Ending Our Co-Sleeping Journey // by Even Angels Fall

Note from Naomi: Today's post is a guest post from Emma, a fellow mummy blogger who has been blogging at her current blog, Even Angels Fall for about sixteen months. She is mama to her six year old daughter and three month old sons, and her four year old daughter. She has written a guest post for me today, about how her co-sleeping journey has come to an end! Make sure you check out her blog over at Even Angels Fall.

I love co-sleeping. I've done it with all three of my children. Each time I had a baby I would say to myself they would go into their Moses basket, only for them to be in my bed before the night was out.

The thing is, yes, they did love cuddling up to mummy, but actually, co-sleeping has been more for my benefit than for theirs. I have fairly severe anxiety and depression, and coming home from hospital with my little bundles of joy, I've been absolutely terrified to have them away from me at night.

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My first night at home with my eldest, Cameron, I just sat and stared at him all night, convinced he had stopped breathing. It didn't help that the Eastenders storyline at the time was the one with Ronnie and her baby who died from SIDS.

As a young first time mum I was in pieces. I understand this is normal, but when I still felt the same a few days in, and I wasn't getting any sleep and starting to really suffer from deprivation, my mum suggested I just take him in bed with me, and I never turned back.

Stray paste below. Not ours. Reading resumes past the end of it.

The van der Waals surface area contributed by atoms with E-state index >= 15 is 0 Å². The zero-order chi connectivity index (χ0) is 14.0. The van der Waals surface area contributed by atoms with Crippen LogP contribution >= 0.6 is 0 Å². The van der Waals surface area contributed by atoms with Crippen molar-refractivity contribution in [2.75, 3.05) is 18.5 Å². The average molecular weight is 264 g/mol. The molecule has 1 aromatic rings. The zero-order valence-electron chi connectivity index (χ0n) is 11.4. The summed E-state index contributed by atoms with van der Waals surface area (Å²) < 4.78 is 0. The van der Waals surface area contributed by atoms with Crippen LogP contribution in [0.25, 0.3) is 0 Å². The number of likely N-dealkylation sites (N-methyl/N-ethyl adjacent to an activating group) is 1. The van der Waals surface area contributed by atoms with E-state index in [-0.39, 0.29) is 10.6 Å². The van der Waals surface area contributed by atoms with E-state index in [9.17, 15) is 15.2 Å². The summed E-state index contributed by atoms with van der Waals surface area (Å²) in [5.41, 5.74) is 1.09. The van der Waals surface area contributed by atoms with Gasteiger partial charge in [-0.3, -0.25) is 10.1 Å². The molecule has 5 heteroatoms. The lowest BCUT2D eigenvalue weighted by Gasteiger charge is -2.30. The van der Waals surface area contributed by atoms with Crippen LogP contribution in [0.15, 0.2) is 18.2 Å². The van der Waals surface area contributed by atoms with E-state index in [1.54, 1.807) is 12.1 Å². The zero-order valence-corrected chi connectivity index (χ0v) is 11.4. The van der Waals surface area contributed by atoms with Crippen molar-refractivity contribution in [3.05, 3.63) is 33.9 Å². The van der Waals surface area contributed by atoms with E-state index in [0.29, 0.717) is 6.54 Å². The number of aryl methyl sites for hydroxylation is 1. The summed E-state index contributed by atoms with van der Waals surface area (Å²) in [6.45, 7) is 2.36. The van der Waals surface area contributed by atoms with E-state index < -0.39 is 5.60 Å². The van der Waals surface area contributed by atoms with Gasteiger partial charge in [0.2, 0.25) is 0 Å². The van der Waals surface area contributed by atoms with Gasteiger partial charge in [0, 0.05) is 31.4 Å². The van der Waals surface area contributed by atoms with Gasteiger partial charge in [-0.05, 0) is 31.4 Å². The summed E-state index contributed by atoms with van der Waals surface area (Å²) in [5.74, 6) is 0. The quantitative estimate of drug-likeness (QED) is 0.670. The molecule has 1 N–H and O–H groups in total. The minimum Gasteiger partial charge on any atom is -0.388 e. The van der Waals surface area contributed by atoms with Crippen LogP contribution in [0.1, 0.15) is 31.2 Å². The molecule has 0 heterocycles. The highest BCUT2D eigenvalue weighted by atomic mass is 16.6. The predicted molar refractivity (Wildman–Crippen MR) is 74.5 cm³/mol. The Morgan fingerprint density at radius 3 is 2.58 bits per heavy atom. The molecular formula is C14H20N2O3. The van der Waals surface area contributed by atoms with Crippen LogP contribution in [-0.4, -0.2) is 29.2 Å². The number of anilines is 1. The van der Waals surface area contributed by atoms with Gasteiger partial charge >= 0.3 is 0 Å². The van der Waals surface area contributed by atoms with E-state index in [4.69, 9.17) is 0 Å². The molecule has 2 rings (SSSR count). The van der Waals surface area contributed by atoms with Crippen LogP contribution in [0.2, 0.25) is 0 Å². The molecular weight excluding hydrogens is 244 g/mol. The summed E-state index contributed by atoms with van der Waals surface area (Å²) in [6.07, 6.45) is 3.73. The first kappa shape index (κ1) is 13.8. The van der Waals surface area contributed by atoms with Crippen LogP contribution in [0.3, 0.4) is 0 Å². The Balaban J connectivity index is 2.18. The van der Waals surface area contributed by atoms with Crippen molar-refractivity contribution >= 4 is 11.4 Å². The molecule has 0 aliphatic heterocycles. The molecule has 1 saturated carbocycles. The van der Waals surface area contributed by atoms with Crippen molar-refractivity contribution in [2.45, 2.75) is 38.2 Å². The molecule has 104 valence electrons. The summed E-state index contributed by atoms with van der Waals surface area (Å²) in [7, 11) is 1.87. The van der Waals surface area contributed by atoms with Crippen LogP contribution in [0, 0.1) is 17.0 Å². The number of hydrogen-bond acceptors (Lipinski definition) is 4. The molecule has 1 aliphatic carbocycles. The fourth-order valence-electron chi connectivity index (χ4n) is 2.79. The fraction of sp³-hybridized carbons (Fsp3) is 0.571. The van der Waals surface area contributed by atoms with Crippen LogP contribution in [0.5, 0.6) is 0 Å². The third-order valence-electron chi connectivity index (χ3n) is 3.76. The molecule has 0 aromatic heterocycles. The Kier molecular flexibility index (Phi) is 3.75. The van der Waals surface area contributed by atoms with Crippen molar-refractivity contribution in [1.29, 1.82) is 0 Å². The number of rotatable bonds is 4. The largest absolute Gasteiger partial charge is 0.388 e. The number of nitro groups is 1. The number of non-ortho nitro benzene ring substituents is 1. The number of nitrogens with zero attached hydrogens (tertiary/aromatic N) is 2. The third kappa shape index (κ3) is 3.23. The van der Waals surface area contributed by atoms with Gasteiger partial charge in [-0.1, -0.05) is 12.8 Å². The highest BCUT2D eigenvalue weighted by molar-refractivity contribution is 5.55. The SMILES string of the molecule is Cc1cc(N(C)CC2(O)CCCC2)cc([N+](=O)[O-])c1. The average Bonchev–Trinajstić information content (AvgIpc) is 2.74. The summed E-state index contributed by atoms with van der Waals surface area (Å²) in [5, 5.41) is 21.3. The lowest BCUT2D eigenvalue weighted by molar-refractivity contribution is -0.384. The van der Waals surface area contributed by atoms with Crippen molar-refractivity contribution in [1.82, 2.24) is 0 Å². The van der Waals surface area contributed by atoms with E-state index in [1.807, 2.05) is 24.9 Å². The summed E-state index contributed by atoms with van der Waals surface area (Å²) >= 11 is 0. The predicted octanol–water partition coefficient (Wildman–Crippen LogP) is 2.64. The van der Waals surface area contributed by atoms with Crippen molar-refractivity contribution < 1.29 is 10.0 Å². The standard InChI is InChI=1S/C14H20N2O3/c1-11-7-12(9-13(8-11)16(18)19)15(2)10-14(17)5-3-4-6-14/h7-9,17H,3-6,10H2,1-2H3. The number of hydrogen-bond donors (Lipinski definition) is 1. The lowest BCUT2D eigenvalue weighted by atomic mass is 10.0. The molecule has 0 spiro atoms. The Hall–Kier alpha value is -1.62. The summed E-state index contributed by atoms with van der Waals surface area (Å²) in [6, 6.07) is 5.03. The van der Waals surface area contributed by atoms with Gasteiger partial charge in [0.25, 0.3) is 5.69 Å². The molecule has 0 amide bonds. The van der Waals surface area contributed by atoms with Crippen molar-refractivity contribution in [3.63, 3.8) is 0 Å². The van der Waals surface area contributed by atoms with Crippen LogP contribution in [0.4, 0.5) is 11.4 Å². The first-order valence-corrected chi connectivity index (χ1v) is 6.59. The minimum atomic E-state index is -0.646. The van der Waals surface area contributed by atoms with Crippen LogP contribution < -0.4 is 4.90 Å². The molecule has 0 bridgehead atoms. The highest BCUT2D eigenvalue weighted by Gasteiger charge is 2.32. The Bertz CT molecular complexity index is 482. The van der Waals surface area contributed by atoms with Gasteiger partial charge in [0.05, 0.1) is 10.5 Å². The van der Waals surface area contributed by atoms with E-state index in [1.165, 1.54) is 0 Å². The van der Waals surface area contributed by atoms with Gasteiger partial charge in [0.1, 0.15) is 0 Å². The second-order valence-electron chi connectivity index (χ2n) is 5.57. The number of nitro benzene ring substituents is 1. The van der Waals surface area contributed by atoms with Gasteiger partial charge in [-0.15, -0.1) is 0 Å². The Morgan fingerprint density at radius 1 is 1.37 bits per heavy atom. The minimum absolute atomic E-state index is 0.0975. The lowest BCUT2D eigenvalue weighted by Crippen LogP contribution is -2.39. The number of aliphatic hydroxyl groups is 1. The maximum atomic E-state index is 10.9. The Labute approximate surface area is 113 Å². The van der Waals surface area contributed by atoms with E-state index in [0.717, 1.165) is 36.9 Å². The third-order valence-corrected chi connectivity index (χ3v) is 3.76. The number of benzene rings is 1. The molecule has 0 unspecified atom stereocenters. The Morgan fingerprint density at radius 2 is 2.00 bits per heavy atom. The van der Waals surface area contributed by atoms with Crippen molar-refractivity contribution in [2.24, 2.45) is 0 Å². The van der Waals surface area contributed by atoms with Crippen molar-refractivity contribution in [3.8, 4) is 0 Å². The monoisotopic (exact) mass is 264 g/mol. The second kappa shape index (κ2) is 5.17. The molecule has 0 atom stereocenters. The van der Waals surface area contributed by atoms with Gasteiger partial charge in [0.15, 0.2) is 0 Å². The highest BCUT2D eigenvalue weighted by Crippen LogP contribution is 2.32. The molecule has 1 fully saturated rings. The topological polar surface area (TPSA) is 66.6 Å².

I co-slept with Cameron for 11 months until he went into his own toddler bed (yes, I now know that's fairly young but it worked for us).

When I went on to have my second child, my daughter Carly, I knew deep down I would be co-sleeping with her too, but I still put on the facade of having a Moses basket.

As I was no longer single, Carly's birth threw up an obstacle I hadn't come across previously. What happens if only one of you want to co-sleep?

Carly's dad wasn't initially living with us so it was easy for me to just do what I wanted but, after he moved in, I felt I had to at least try and put Carly in her basket. More often than not though she ended up back in bed with us.

I've always practised safe co-sleeping, I don't heavily drink and I'm not a smoker, and generally, when breastfeeding, it is the best solution to those sleepless nights with a newborn.

Carly went into her cot when we moved house, when she was around 7 months old and there she stayed, for the most part, until she was in a bed (although since then she has been my cuddliest child and often makes her way into my bed in the early hours aged four).

My third child, Benjamin, was born in October last year and, despite going to the lengths of buying a new Moses basket for him, I kind of knew he would be co-sleeping too. I put him in the basket for all of 10 minutes and at the first slight cry I scooped him up and declared to my rather bemused fiancΓ© that he would be in our bed. And so he has been, for 3 happy months.

When we moved house a couple of weeks ago I knew the time would come for his cot to be put up and for him to make the transition I had been dreading. The first few nights as soon as he woke I brought him back into bed with us and happily snuggled up to his warm little body.

The last couple of nights he's slept through and I know deep down that this is the right thing for him, and ultimately for us. His cot is right next to our bed, he will stay in our room for at least another few months before going in with his brother, but it does feel like the end of an era for me. Benjamin is almost definitely our last baby so I won't be co-sleeping again.

I feel sad knowing that I won't have my little hot water bottle at night, but proud of my little boy as he grows up and becomes his own little person.

I now understand that I was causing him to wake up several times in the night, as he could smell his food. Now he sleeps peacefully, and wakes up with a beaming smile for me.

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This is the end of co-sleeping but just the start of my youngest baby's journey. I can't wait to see where it takes us.